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Exclusion Principle

Exclusion Principle The Pauli Exclusion Principle states that identical fermions -- one type of fundamental matter with 1/2 integer spin quantum number -- cannot be in the same place at the same time and with the same orientation (i.e., cannot have the same quantum state). It is this Exclusion Principle that requires the electrons in an atom to occupy different energy levels instead of all congregating in the lowest energy level. Chemistry would be very different without this rule. The exclusion principle is also responsible for the degenerate pressure, which prevents the White Dwarf from complete collapse. The other type of matter, bosons (particles with integer spin quantum number), do not have this property. The boson gas can form Bose-Einstein condensate near absolution zero temperature. They are all in the same quantum state, and behave like a single entity. Figure 12-04a shows the bosons bunch together, while the fermions keep their distance at temperature a few hundreds billionths of a degree above absolution zero (nanoKelvin=nK). Superfluidity refers to frictionless flow of spin 0 bosons, e.g., helium-4 at low temperature.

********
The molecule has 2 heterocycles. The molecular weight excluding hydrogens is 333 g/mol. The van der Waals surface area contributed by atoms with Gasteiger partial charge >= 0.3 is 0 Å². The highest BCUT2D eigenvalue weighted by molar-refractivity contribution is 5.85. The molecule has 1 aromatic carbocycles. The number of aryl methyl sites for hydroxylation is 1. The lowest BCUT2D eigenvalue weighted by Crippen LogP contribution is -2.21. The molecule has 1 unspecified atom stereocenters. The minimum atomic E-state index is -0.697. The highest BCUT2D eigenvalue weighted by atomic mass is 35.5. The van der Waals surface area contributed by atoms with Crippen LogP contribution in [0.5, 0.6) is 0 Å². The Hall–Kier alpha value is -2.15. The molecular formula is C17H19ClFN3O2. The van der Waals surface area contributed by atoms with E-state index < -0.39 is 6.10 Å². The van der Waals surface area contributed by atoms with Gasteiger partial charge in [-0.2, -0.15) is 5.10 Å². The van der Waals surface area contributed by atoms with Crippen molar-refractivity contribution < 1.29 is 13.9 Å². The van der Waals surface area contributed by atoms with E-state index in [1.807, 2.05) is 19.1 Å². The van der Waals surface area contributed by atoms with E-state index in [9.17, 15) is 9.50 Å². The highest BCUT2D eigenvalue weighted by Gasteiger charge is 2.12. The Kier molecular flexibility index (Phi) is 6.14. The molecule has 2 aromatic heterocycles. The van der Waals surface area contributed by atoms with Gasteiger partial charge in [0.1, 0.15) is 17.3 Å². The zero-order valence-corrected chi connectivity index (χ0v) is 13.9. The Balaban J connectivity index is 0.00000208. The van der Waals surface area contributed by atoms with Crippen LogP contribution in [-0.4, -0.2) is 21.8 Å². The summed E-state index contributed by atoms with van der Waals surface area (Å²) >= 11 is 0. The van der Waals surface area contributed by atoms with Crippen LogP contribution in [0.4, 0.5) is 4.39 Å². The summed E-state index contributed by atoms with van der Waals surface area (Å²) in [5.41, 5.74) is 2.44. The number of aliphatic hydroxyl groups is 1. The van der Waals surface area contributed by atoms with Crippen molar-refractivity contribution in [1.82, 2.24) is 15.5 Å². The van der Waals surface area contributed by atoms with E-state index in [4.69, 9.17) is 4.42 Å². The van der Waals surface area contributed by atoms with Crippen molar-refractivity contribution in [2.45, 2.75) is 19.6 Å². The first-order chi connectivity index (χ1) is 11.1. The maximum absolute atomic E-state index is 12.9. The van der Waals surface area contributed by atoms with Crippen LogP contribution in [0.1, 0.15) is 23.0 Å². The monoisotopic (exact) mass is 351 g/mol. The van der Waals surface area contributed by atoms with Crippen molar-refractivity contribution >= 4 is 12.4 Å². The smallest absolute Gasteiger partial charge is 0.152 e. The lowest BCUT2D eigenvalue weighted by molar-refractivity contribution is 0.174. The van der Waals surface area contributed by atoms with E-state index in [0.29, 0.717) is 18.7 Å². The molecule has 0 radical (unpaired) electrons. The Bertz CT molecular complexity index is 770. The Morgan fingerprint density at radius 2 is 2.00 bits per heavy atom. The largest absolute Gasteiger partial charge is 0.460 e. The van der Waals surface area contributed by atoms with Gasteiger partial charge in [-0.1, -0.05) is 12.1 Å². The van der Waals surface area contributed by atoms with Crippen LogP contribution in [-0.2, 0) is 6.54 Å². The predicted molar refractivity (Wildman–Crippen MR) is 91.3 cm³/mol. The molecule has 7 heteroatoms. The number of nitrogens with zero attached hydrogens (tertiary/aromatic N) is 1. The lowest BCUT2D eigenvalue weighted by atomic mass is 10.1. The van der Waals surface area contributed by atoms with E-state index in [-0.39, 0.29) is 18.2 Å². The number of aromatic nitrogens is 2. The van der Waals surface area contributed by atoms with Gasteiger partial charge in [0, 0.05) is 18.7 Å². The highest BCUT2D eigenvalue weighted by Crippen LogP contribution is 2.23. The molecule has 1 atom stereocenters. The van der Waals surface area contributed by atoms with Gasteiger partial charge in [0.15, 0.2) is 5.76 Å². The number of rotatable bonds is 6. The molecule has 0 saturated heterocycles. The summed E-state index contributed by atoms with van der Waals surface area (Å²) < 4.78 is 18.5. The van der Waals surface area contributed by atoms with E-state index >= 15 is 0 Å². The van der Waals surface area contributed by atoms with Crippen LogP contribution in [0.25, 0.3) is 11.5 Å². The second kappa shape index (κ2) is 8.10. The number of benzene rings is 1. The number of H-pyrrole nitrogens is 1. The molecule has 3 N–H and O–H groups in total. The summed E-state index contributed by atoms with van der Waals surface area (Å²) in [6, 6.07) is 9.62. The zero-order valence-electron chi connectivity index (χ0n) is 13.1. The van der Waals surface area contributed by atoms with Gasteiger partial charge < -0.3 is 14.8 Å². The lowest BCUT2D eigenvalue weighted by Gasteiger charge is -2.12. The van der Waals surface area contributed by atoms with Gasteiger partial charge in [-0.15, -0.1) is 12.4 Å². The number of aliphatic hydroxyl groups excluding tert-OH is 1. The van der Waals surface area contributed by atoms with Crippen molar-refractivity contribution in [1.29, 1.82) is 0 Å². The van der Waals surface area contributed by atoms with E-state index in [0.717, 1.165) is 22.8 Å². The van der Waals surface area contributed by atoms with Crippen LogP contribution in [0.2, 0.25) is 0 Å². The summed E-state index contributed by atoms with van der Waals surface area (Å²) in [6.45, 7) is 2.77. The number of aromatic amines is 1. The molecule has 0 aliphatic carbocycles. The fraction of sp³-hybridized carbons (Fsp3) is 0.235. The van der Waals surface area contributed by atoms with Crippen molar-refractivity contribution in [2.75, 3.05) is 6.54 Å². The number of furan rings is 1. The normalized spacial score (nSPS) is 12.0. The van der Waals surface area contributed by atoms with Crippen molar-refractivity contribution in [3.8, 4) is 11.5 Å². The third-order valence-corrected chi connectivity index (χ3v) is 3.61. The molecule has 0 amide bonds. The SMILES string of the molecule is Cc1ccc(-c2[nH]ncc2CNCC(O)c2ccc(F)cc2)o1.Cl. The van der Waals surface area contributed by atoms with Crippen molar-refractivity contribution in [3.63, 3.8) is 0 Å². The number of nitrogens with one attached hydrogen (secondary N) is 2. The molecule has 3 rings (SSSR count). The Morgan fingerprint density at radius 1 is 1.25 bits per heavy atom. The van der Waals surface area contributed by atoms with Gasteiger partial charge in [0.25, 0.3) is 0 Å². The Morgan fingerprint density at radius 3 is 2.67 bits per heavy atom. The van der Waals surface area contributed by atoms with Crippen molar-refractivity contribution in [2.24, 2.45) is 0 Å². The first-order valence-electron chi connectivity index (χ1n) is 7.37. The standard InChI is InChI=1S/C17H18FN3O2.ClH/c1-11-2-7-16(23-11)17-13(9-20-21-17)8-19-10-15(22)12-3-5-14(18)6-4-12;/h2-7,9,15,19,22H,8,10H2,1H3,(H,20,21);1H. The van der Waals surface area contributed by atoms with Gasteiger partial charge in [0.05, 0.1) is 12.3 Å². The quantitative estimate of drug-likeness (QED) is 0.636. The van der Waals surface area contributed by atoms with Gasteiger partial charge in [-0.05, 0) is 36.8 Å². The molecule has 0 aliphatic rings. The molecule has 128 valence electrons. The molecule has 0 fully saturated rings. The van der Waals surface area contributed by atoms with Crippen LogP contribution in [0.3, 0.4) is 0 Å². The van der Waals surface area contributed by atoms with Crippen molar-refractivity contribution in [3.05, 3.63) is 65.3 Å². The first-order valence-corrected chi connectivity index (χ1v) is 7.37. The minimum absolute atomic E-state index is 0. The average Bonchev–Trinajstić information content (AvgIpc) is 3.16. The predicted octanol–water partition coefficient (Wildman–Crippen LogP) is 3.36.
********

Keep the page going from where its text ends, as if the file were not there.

Figure 12-04a Fermions and Bosons

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